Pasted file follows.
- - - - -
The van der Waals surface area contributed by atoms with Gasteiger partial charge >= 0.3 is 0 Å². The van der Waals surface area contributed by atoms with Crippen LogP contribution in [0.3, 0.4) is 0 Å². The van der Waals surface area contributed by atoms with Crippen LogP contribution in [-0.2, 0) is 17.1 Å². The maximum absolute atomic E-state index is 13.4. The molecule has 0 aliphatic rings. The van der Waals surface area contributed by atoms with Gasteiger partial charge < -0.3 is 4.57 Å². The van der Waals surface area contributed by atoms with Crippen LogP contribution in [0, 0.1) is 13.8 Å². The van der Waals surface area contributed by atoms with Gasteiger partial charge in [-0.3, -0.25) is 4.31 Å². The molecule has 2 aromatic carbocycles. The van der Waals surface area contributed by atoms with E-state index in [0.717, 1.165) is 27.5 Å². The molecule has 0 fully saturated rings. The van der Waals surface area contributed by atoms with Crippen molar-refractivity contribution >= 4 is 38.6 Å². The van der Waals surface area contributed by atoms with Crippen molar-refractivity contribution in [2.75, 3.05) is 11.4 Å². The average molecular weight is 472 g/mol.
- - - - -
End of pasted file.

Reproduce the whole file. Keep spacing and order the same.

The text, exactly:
The van der Waals surface area contributed by atoms with Gasteiger partial charge >= 0.3 is 0 Å². The van der Waals surface area contributed by atoms with Crippen LogP contribution in [0.3, 0.4) is 0 Å². The van der Waals surface area contributed by atoms with Crippen LogP contribution in [-0.2, 0) is 17.1 Å². The maximum absolute atomic E-state index is 13.4. The molecule has 0 aliphatic rings. The van der Waals surface area contributed by atoms with Gasteiger partial charge < -0.3 is 4.57 Å². The van der Waals surface area contributed by atoms with Crippen LogP contribution in [0, 0.1) is 13.8 Å². The van der Waals surface area contributed by atoms with Gasteiger partial charge in [-0.3, -0.25) is 4.31 Å². The molecule has 2 aromatic carbocycles. The van der Waals surface area contributed by atoms with E-state index in [0.717, 1.165) is 27.5 Å². The molecule has 0 fully saturated rings. The van der Waals surface area contributed by atoms with Crippen molar-refractivity contribution >= 4 is 38.6 Å². The van der Waals surface area contributed by atoms with Crippen molar-refractivity contribution in [2.75, 3.05) is 11.4 Å². The average molecular weight is 472 g/mol.